In today's Supply-Side Spotlight, we're shooting the breeze with Gus Quinzani, Senior Director of Business Development at Unruly, an SSP that's dedicated to driving demand-side success through premium CTV, video, and display inventory.
#1: Hi Gus, and thanks for talking to us today. First up, please summarize your company’s role in the programmatic industry.
Unruly is the supply-side platform (SSP) component of Tremor International’s (TI) end-to-end, video-first platform. Being a part of this infrastructure enables us to drive significant and unique demand from DSPs, but also within the past year TI has made many large-scale strategic moves that have exponentially increased the value we drive for our partners–especially in the advanced TV space.
For instance, you may have heard that last month TI made a strategic investment in VIDAA, the operating system owned by and used by Hisense and many other OEMs to run their TVs. This investment is also on the heels of an exclusive ACR data partnership year we have previously announced which will enhance our TV Intelligence data viewership product that our partners can leverage through our CTRL self-service platform. In October of last year, we also acquired Spearad, an advanced ad server and unified auction platform that was purpose-built for TV and enables CTV/OTT content providers to deliver the kind of TV-like ad experiences consumers are used to.
So beyond just unique demand, we’re continuously expanding our tools and data capabilities to uniquely enhance our partner’s supply (and increase the value of it) so that we're so much more than just the “pipes” that connect supply to demand.
#2: The CTV landscape differs greatly from geo to geo: which specific differences do you see in US vs. European markets right now?
Every market is somewhat fragmented right now – that’s true regardless of geo-location. Viewers are using multiple devices to stream video content, from Smart TVs and gaming consoles to mobile devices and more. They also have access to a wide range of streaming services – provided by everyone from subscriptions (e.g., Netflix) to broadcasters (e.g., ITV or BBC iPlayer) to advertising-based video on-demand (e.g., Hulu).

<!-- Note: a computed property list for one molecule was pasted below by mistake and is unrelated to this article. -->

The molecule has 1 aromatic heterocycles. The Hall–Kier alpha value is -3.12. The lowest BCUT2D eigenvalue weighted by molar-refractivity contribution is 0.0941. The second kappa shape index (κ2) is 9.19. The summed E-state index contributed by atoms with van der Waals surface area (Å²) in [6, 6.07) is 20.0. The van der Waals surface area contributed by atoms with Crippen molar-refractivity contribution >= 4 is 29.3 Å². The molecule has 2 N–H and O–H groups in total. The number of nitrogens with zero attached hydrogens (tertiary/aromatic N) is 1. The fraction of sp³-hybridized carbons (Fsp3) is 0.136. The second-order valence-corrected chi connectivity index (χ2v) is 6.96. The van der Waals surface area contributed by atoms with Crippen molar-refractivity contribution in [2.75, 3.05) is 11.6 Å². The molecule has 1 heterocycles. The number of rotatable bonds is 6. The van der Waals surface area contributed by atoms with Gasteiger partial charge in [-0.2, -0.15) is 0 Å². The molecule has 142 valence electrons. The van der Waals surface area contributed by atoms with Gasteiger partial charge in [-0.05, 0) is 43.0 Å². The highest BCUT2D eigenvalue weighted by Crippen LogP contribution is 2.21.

That said, Europe is undoubtedly more fragmented than the US, as markets are largely dominated by local broadcasters who have the most traffic and supply. Consequently, advertisers have to work with individual broadcasters in each country – the one-size-fits-all approach of the US just doesn’t apply to Europe. And, as a result, each European market is maturing at a different pace.
#3: As streaming services mature, subscriber fatigue is a growing concern: do you see a potential rise in AVOD adoption in 2022 vs. the historical dominance of SVOD?
It’s likely that consumers will increasingly turn their attention to advertising-based video on-demand (or AVOD) over subscription-based video on-demand (SVOD) - just look at Netflix! Furthermore, services and providers in the AVOD space are starting to get more and more into original content – we’ve seen Roku snatch up the library of content from the now defunct Quibi and also double down on their original content this year – and that will draw consumers in as well.
#4: Who do you see taking advantage of the shift to CTV media buying? What types of companies do you see performing the best and what are they doing differently? Who else do you think could benefit?
Content providers who were historically online video-first but have taken advantage of CTV/OTT growth by shifting their content creation and programming to fit the biggest digital platform in the house are now reaping the benefits of competently executing that strategy.
As well, publishers who have a data rich bid request are going to benefit more in the programmatic CTV space. Buyers are looking to marry traditional digital media targeting abilities with TV type supply in the CTV space to bring the best of both worlds and those who will benefit the most from this are publishers and tech providers who can show more granular details of their supply like show, genre, rating, channel, slot duration, etc.
#5: What CTV buying best practices do you recommend for media buyers that are new to CTV? Do you think initiatives like OpenRTB’s Content Object will help to standardize the CTV space?
As far as best practices are concerned, we believe open real-time bidding (OpenRTB or oRTB) is the way to go, and it’s helping to standardize the CTV space. oRTB 2.6 is now available for implementation – it has a new set of standards to bring ad buying of CTV inventory in line with the way traditional TV advertising is bought and sold, with the added benefit of flexibility enabled by digital real-time bidding.
It addresses scenarios with standardization that would have previously required custom development, allowing publishers to offer their CTV inventory more accurately and giving buyers the flexibility to respond to bids in a way that maximizes their chances of winning the auction.
More specifically, oRTB 2.6 helps bring greater transparency to provided inventory while also increasing efficiency and flexibility with pod-bidding (e.g., sellers can specify the total duration of a given ad pod and give advertisers the capacity to bid on multiple ad slots in a single bid request). As with most new IAB specs, it will likely take time to gain traction across the ad ecosystem. From our end, we’re planning to adopt oRTB 2.6 later this year.
If you'd like to offer your demand customers seamless access to premium, brand-safe CTV and video inventory, connect to Unruly today via BidSwitch. Not sure where to begin? Talk to your account manager today or just contact us.